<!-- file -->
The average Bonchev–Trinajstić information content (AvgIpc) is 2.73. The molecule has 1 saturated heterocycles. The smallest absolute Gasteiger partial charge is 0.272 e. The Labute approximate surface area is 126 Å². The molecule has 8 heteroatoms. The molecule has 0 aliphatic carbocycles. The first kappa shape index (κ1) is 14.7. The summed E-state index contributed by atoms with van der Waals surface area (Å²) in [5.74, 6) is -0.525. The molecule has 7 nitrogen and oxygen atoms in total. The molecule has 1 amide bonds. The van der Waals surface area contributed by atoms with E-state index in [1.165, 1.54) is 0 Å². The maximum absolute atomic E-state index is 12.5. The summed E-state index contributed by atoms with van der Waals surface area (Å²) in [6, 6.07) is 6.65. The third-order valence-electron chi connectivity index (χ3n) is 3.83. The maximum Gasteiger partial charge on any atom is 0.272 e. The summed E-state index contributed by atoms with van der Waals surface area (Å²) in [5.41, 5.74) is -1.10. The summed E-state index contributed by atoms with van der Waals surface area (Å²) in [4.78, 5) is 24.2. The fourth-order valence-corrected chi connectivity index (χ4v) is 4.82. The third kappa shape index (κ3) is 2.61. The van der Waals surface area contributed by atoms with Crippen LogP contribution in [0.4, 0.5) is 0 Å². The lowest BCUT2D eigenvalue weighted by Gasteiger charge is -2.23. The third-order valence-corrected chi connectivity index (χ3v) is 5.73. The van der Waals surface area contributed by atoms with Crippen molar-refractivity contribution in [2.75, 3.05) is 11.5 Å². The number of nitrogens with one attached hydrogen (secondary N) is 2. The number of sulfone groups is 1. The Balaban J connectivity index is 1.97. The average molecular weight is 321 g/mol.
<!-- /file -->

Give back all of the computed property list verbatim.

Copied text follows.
The average Bonchev–Trinajstić information content (AvgIpc) is 2.73. The molecule has 1 saturated heterocycles. The smallest absolute Gasteiger partial charge is 0.272 e. The Labute approximate surface area is 126 Å². The molecule has 8 heteroatoms. The molecule has 0 aliphatic carbocycles. The first kappa shape index (κ1) is 14.7. The summed E-state index contributed by atoms with van der Waals surface area (Å²) in [5.74, 6) is -0.525. The molecule has 7 nitrogen and oxygen atoms in total. The molecule has 1 amide bonds. The van der Waals surface area contributed by atoms with E-state index in [1.165, 1.54) is 0 Å². The maximum absolute atomic E-state index is 12.5. The summed E-state index contributed by atoms with van der Waals surface area (Å²) in [6, 6.07) is 6.65. The third-order valence-electron chi connectivity index (χ3n) is 3.83. The maximum Gasteiger partial charge on any atom is 0.272 e. The summed E-state index contributed by atoms with van der Waals surface area (Å²) in [5.41, 5.74) is -1.10. The summed E-state index contributed by atoms with van der Waals surface area (Å²) in [4.78, 5) is 24.2. The fourth-order valence-corrected chi connectivity index (χ4v) is 4.82. The third kappa shape index (κ3) is 2.61. The van der Waals surface area contributed by atoms with Crippen LogP contribution in [0.4, 0.5) is 0 Å². The lowest BCUT2D eigenvalue weighted by Gasteiger charge is -2.23. The third-order valence-corrected chi connectivity index (χ3v) is 5.73. The van der Waals surface area contributed by atoms with Crippen molar-refractivity contribution in [2.75, 3.05) is 11.5 Å². The number of nitrogens with one attached hydrogen (secondary N) is 2. The number of sulfone groups is 1. The Balaban J connectivity index is 1.97. The average molecular weight is 321 g/mol.